Labetalol is not a short-acting drug, and its effects would likely have lasted the duration of both surgeries described in the article—and substantially into the postoperative periods. Its elimination half-life after IV administration is estimated at 5.5 hours. In drug company studies, it took an average of 16 to 18 hours for blood pressure to return to pretreatment values.3,4 Accordingly, the not uncommon practice of using labetalol to treat transient episodes of high blood pressure and tachycardia in otherwise non-hypertensive patients that result from preoperative anxiety, intubation stimuli, or surgical stress, strikes me as odd, considering its pharmacology. There are certainly other means available to treat temporarily high heart rates and vasoconstriction.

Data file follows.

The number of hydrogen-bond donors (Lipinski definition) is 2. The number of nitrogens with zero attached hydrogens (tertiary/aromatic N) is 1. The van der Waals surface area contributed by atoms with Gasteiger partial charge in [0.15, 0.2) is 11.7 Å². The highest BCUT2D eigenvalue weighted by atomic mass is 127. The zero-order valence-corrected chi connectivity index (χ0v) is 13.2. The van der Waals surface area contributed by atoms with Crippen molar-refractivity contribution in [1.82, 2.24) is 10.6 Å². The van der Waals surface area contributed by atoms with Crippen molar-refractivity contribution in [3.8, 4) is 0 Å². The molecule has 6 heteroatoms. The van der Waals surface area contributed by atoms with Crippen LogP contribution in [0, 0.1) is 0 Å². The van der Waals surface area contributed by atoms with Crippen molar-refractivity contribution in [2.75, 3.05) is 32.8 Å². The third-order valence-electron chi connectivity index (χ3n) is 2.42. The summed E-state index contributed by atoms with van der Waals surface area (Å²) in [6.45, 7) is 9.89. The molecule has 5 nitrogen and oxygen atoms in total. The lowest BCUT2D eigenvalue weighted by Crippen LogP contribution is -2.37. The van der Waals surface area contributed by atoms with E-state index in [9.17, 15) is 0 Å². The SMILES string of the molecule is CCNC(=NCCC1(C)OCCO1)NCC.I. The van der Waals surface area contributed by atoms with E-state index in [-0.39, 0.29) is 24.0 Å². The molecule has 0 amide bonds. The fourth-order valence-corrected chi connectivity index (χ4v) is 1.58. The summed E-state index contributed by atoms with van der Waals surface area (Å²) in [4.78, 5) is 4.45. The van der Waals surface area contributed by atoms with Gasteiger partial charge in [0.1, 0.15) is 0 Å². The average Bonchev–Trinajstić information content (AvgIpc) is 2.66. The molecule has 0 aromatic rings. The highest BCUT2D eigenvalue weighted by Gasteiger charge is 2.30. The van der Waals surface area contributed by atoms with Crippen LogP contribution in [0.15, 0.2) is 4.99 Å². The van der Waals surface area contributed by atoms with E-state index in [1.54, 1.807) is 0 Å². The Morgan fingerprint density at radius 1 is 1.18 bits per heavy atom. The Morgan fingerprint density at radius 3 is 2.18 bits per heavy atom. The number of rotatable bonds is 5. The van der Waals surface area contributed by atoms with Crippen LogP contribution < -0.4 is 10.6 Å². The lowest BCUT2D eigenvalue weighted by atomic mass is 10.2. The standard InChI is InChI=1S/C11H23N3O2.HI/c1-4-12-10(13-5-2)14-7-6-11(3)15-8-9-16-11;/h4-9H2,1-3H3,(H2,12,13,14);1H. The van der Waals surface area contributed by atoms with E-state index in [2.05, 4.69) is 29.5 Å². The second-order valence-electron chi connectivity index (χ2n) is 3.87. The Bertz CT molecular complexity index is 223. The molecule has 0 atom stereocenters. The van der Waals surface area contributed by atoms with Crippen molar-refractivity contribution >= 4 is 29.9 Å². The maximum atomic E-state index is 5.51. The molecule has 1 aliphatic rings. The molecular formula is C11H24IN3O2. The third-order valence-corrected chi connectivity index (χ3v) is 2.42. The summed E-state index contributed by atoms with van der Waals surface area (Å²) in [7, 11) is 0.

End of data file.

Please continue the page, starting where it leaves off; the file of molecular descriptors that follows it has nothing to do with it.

While the beach chair position has now become standard of care for shoulder procedures in many orthopedic practices, the addition of labetalol to general anesthesia adds another layer of complexity to physiology in the upright position, with implications that have yet to be fully determined. I agree with the authors that the use of the beach chair position combined with deliberate hypotension will likely compromise cerebral perfusion. But using labetalol for any reason—thereby blocking all of the body’s usual responses to postural change: vasoconstriction, increased heart rate, and increased contractility—might also affect cerebral perfusion in patients who are positioned head-up. I applaud Drs. Cullen and Kirby for spotlighting many of the potential problems with this situation and for advocating caution whenever one is positioning a patient in beach chair. Let us hope we can continue to identify ways of decreasing the anesthesia risk for a patient position that improves surgical technique.
Ann S. Lofsky, MD
Santa Monica, CA
- Cullen DJ, Kirby, RR. Beach chair position may decrease cerebral perfusion; catastrophic outcomes have occurred. APSF Newsletter 2007;22(2):25,27.